Here’s the short answer to that question: It depends.
I just blew your mind all over the place with that didn’t I? Well, it’s true – in so many ways. It depends on what type of career you’d like to have with music, it depends on whether or not you mind parting with 15%-20% of your profits (even merchandise profits), it depends on what type of manager you can get, the list goes on and on.
What I’m trying to outline here is that it’s just not as simple as hiring a manager. In most cases, blindly doing so could mean the end to any possibility of you ever really getting ANYWHERE with music.
IF YOU WANT A CAREER
If making money and having music be your ultimate “day-job” then the answer here is two part. DO NOT get a manager at first. Instead, do everything you can possibly do, either by yourself or with the help of friends. I’m serious when I say there really is no other route. You’re going to be making peanuts those first couple of years and with putting almost everything you make back into the business to help it grow, you can’t afford to split any of it with someone else.
Plus, and here’s the real benefit: By doing things yourself those first few years, you gain valuable insight into what type of manager you REALLY need.
Do you need a booking manager?
A business manager to keep track of your finances, etc?
Do you need someone mainly with industry contacts that can help with publising, etc?
I suggest doing what Corey Smith has done. Suggestions below:
1. Start playing locally
2. Then build a touring base by extending your base one or two cities at a time. Keep it manageable though. Identify markets where a scene exists that can help cultivate your music.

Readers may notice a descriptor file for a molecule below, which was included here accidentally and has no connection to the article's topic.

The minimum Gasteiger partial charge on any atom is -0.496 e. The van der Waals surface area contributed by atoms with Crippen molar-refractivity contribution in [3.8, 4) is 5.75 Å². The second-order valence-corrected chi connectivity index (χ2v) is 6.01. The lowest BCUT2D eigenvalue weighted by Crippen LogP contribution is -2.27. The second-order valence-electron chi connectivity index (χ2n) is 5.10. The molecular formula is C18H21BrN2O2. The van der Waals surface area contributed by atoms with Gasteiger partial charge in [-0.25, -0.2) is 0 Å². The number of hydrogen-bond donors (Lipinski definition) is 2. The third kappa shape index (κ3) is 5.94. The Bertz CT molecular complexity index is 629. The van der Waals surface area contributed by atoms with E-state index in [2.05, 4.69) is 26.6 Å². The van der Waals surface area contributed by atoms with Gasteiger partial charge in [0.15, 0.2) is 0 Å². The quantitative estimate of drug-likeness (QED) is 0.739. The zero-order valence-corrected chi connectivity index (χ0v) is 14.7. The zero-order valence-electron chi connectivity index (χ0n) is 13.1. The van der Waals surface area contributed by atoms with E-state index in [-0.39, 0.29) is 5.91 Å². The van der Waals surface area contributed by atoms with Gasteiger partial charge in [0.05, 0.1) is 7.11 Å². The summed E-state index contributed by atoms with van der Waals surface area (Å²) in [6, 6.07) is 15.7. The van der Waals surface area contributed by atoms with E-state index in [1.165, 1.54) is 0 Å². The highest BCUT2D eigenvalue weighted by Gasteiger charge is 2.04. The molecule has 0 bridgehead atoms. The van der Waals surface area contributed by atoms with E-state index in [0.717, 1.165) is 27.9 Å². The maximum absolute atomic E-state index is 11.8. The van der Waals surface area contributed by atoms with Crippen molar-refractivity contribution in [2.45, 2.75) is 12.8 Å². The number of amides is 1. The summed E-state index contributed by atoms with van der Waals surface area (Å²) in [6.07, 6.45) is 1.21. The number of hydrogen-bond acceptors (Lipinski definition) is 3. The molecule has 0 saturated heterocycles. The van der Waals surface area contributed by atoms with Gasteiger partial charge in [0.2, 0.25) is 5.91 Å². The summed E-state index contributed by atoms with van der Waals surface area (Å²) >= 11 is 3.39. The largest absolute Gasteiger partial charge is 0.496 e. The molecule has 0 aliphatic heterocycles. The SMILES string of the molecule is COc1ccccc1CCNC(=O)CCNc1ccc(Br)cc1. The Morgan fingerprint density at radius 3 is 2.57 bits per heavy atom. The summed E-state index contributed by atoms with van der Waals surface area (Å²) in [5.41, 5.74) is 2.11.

3. Approach friends to help you with some of the duties: gathering venue contacts, designing posters, website upkeep, merch table, etc. Pay them from time to time. But I’ll tell you upfront: the best ones will help you because they love it, not because you are paying them. If you can’t afford to pay them, reward them in other ways.
4. Once duties or a portion thereof are no longer manageable by you or your team, then and only then do you seek out and hire a manager.
5. Start by hiring a manager to take over one portion of your duties. For example, booking shows. Try getting a non-exclusive agent and do not sign any contracts. If you think the agent is going to be really good and they want you to sign something: MAKE SURE THERE ARE PERFORMANCE BASED CLAUSES FOR THEM IN THE CONTRACT and/or put a 90 day “trial period” in the contract.
The last thing you need is being stuck in a two year contract with an agent that sits on his a** while you book the shows and pay out 17%.
At some point, for your career to get to the next level you are going to HAVE TO focus harder on making better music. If you are still booking shows and dealing with day to day business, your time will be severely limited. In some cases, if you are playing out 4 nights a week – you’ll have ZERO time to write and release new content.
Here’s the deal in plain English: When your music career becomes un-manageable by you and the crew you’ve built THEN AND ONLY THEN do you look at hiring a manager.
Of course the threshold is different for everyone, Jakob Freely played 175 shows in 2007, released two records, fully promoted/organized/and held it’s own festival, and we did it with no management. All with the help of everyone in the band a few great friends.
All I’m illustrating by telling you that is you can handle quite alot before taking the plunge and getting a manager.
A lot of the music industry resources for the indie musician are super dry and boring as hell. Most are filled with the advice centered around the idea that you are gearing your entire career around that bad car loan-ish record deal. However, some are REALLY good. And some aren’t necessarily music industry books – but I’ve found them super helpful
Here they are:
1. I Don’t Need A Record Deal! by Dayelle Deanna Schwartz
2. Guerilla Music Marketing: Encore Edition by Bob Baker
3. The Indie Bible
4. ANY BOOK BY SETH GODIN
5. Making and Marketing Music: the Musicians Guide to Financing, Distributing, and Promoting Albums by Jodi Summers
6. Outliers: The Story of Success by Malcom Gladwell
7. The Tipping Point: How Little Things Can Make a Big Difference by Malcom Gladwell
I have an entire library, but that should get you started.
As always – you can email me at email@example.com with any questions.
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Let’s tweet yo: @davemhuffman